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\title{Balkan Mathematical Olympiad 2013}
\author{UK leader's report: GCS}
\date{August 2013}
\begin{document}
\maketitle
The Balkan Mathematical Olympiad was held in Cyprus from 28 June until 3 July.
The UK Team Leader was Dr Geoff Smith of the University of Bath and the Deputy Leader
was Dr Gerry Leversha, formerly of St Paul's School. The United Kingdom
participates as a guest nation in this competition, and we have
a self-imposed rule that we will not send a student to it more than once.
This creates a lot of churn,
and gives many students the experience of international competition.
In normal circumstances, the Balkan MO is held in May, but this year
that proved impossible. The Cyprus Mathematical Society stepped
in to organize an emergency edition of the competition a couple of
months later than usual. This had the effect that some regular guest
countries, such as France and Saudi Arabia for example,
were not in a position to participate. Unsurprisingly, the political dispute
concerning the division of the island of Cyprus led to further complications.
There were unusual and complicated bureaucratic problems associated
with taking this team to Cyprus. Thanks are due to Dr Don Collins, the BMOS
treasurer, and Rachel Greenhalgh, Director of UKMT, who worked
tirelessly and successfully to overcome the difficulties. Further
thanks are due to the families, teachers and guardians of the students
concerned for working together so effectively at speed.
The team was as follows:
\medskip
$\begin{array}{ll}
\mbox{Oliver Feng}& \mbox{Eton College, Berkshire}\\
\mbox{William Gao}&\mbox{Merchiston Castle School, Colinton, Edinburgh}\\
\mbox{Frank Han}&\mbox{Dulwich College, London}\\
\mbox{Maria Holdcroft}& \mbox{Willink School, Berkshire}\\
\mbox{Freddie Illingworth}& \mbox{Magdalen College School, Oxford}\\
\mbox{Warren Li}& \mbox{Fulford School, York}
\end{array}$
\medskip
The team labels were subject to a permutation beyond UK control.
The results were as follows
\begin{center}
http://www.bmo2013.eu/index.php/en/contest/olympiad-results
\end{center}
and the performance of the British team is shown in the following table:
\medskip
$\begin{array}{llrrrrrl}
& & \mbox{P1} & \mbox{P2}& \mbox{P3} & \mbox{P4} & \Sigma & \mbox{Medal}\\
\mbox{UNK1} &\mbox{Oliver Feng}& 10& 10& 0& 0& 20& \mbox{Silver}\\
\mbox{UNK2} &\mbox{William Gao}& 2& 3& 1& 0& 6&\\
\mbox{UNK3} &\mbox{Frank Han} & 10& 8& 10& 1& 29& \mbox{Silver}\\
\mbox{UNK4} &\mbox{Freddie Illingworth}& 10& 10& 10& 4&34&\mbox{Gold}\\
\mbox{UNK5} &\mbox{Maria Holdcroft} & 10& 10& 10& 0&30&\mbox{Silver}\\
\mbox{UNK6} &\mbox{Warren Li} & 0& 3& 10& 1& 14&\mbox{Bronze}
\end{array}$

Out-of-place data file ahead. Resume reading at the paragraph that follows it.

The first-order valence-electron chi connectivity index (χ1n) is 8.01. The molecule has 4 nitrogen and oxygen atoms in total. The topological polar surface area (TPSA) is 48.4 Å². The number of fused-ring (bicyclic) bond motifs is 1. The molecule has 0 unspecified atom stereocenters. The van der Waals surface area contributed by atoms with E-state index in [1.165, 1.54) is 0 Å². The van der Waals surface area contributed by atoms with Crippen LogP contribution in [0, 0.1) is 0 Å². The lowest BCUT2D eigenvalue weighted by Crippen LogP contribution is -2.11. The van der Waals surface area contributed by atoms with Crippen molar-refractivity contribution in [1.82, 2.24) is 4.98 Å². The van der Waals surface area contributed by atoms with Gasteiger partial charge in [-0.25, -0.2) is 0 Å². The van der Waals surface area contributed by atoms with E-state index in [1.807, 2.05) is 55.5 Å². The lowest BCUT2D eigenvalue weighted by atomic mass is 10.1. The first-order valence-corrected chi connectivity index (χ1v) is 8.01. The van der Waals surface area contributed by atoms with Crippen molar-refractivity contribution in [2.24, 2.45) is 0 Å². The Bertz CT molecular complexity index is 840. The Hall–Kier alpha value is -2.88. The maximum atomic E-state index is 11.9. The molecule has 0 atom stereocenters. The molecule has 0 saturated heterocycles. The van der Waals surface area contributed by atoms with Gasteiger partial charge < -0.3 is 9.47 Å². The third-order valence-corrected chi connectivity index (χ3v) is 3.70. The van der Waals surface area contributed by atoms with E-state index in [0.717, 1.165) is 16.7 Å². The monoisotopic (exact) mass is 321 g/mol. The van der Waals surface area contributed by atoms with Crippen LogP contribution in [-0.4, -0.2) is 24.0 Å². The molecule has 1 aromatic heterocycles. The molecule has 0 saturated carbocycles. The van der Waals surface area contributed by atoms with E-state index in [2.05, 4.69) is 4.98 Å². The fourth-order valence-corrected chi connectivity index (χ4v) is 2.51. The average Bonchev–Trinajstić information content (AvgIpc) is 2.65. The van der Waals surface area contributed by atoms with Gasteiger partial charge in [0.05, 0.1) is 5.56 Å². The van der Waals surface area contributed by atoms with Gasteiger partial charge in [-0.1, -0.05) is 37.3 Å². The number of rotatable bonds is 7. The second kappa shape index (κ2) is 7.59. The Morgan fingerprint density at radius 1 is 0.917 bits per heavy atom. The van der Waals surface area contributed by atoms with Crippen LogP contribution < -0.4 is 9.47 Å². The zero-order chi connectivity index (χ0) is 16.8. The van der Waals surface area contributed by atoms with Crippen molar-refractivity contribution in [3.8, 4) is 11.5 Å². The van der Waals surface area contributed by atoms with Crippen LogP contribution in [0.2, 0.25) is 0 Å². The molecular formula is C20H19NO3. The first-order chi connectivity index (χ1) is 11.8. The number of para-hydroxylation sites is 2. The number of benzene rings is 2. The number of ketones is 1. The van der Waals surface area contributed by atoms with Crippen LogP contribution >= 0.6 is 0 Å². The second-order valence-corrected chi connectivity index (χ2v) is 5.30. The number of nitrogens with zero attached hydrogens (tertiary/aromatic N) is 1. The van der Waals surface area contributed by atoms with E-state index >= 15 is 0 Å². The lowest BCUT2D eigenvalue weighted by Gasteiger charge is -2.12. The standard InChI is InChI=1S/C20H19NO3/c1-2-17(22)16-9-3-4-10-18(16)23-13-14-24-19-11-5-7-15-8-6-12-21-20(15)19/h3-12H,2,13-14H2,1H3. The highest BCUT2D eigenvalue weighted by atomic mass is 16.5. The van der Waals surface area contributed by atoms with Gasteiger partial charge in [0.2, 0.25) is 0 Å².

\medskip
Here are the problems of the competition.
\medskip
\noindent \textbf{Problem 1\ }In a triangle $ABC$, the
excircle $\omega_a$ opposite $A$ touches $AB$ at
$P$ and $AC$ at $Q$, and the excircle $\omega_b$ opposite $B$ touches
$BA$ at $M$ and $BC$ at $N$. Let $K$ be the projection of
$C$ onto $MN$, and let $L$ be the projection of $C$ onto $PQ$.
Show that the quadrilateral $MKLP$ is cyclic.
\medskip
\noindent \textbf{Problem 2\ }Determine all positive integers $x, y$ and $z$ such that
$x^5 + 4^y = 2013^z$.
\medskip
\noindent \textbf{Problem 3\ }Let $S$ be the set of positive real numbers. Find all functions
$f : S^3 \longrightarrow S$ such that, for all positive real numbers
$x, y, z$ and $k$, the following three conditions are satisfied:
\begin{enumerate}
\item[(a)] $xf(x,y,z) = zf(z,y,x)$
\item[(b)] $f(x,yk,k^2z) = kf(x,y,z)$,
\item[(c)] $f(1,k,k + 1) = k + 1$.
\end{enumerate}
\medskip
\noindent \textbf{Problem 4\ }In a mathematical competition some competitors are friends;
friendship is always mutual, that is to say that when $A$ is a friend of $B$,
then also $B$ is a friend of $A$. We say that $n \geq 3$
different competitors $A_1 , A_2 ,\ldots , A_n$
form a \emph{weakly-friendly cycle} if $A_i$ is not a friend of $A_{i +1}$, for
$1 \leq i \leq n$ $(A_{n +1} = A_1)$, and there are no other pairs
of non-friends among the components of this cycle.
The following property is satisfied:
\emph{for every competitor $C$, and every weakly-friendly cycle $\mathcal S$
of competitors not including $C$, the set of competitors $D$ in $\mathcal S$
which are not friends of $C$ has at most one element.}
Prove that all competitors of this mathematical competition can be
arranged into three rooms, such that every two competitors that
are in the same room are friends.
\section*{Diary}
\noindent \textbf{Friday June 28th\ }I arrive first at
Heathrow Terminal 1, and just as I am settling in, receive a telephone call from
a legal person associated with Morgan Matthews's
fictional reworking of \emph{Beautiful Young Minds},
a romantic comedy in which, in a novel twist,
love triumphs. The film-makers
want the freedom to defame (or portray accurately, I don't know
which would be worse) a fictional UK IMO leader, and
in consequence I must sign a piece of paper to licence
calumny, accuracy and similar dangers. In fact I have already
signed a piece of paper to this effect, but it turns out
that was the wrong piece of paper, and I must sign the right
one. This is hardly a convenient moment, but I agree
to sign and send a scan of the new piece of paper
to the legal people from my forthcoming Cypriot HQ in Nicosia.
The team arrive, William's flight from Scotland
being a little late. There is no time to take lunch,
but people with sufficiently empty lives that they
read the terms and conditions of their plane tickets
(and we have some) assure the rest of us that there
will be a meal on the plane.
We take off, and a eventually mini-meal arrives in the form